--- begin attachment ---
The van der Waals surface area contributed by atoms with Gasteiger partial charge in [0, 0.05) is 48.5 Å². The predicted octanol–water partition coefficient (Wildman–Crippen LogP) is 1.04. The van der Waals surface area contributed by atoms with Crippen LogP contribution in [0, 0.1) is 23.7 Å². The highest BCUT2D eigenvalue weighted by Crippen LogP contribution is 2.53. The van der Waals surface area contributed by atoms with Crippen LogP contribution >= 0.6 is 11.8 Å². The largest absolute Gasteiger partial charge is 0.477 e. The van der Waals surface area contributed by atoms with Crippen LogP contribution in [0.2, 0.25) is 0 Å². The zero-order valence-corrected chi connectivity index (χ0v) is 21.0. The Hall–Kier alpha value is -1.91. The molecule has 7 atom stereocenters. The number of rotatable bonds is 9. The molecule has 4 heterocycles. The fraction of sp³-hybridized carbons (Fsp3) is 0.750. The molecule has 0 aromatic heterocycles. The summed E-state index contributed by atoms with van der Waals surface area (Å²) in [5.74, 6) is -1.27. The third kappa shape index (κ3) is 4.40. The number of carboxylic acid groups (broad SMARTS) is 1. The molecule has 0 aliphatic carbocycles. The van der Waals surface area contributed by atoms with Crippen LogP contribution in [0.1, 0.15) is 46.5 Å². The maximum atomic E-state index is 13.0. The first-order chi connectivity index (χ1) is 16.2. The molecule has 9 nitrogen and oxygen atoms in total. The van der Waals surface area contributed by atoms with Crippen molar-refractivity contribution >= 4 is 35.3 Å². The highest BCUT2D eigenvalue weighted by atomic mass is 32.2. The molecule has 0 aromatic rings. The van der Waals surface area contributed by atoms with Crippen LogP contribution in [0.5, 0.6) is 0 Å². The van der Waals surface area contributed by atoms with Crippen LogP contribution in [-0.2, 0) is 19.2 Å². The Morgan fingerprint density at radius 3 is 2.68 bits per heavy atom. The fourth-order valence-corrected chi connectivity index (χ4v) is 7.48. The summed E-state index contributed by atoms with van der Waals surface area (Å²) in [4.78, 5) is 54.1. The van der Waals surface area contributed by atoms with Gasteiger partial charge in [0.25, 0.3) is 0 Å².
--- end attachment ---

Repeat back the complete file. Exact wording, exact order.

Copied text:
The van der Waals surface area contributed by atoms with Gasteiger partial charge in [0, 0.05) is 48.5 Å². The predicted octanol–water partition coefficient (Wildman–Crippen LogP) is 1.04. The van der Waals surface area contributed by atoms with Crippen LogP contribution in [0, 0.1) is 23.7 Å². The highest BCUT2D eigenvalue weighted by Crippen LogP contribution is 2.53. The van der Waals surface area contributed by atoms with Crippen LogP contribution >= 0.6 is 11.8 Å². The largest absolute Gasteiger partial charge is 0.477 e. The van der Waals surface area contributed by atoms with Crippen LogP contribution in [0.2, 0.25) is 0 Å². The zero-order valence-corrected chi connectivity index (χ0v) is 21.0. The Hall–Kier alpha value is -1.91. The molecule has 7 atom stereocenters. The number of rotatable bonds is 9. The molecule has 4 heterocycles. The fraction of sp³-hybridized carbons (Fsp3) is 0.750. The molecule has 0 aromatic heterocycles. The summed E-state index contributed by atoms with van der Waals surface area (Å²) in [5.74, 6) is -1.27. The third kappa shape index (κ3) is 4.40. The number of carboxylic acid groups (broad SMARTS) is 1. The molecule has 0 aliphatic carbocycles. The van der Waals surface area contributed by atoms with Crippen LogP contribution in [0.1, 0.15) is 46.5 Å². The maximum atomic E-state index is 13.0. The first-order chi connectivity index (χ1) is 16.2. The molecule has 9 nitrogen and oxygen atoms in total. The van der Waals surface area contributed by atoms with Crippen molar-refractivity contribution >= 4 is 35.3 Å². The highest BCUT2D eigenvalue weighted by atomic mass is 32.2. The molecule has 0 aromatic rings. The van der Waals surface area contributed by atoms with Crippen LogP contribution in [0.5, 0.6) is 0 Å². The van der Waals surface area contributed by atoms with Crippen LogP contribution in [-0.2, 0) is 19.2 Å². The Morgan fingerprint density at radius 3 is 2.68 bits per heavy atom. The fourth-order valence-corrected chi connectivity index (χ4v) is 7.48. The summed E-state index contributed by atoms with van der Waals surface area (Å²) in [4.78, 5) is 54.1. The van der Waals surface area contributed by atoms with Gasteiger partial charge in [0.25, 0.3) is 0 Å².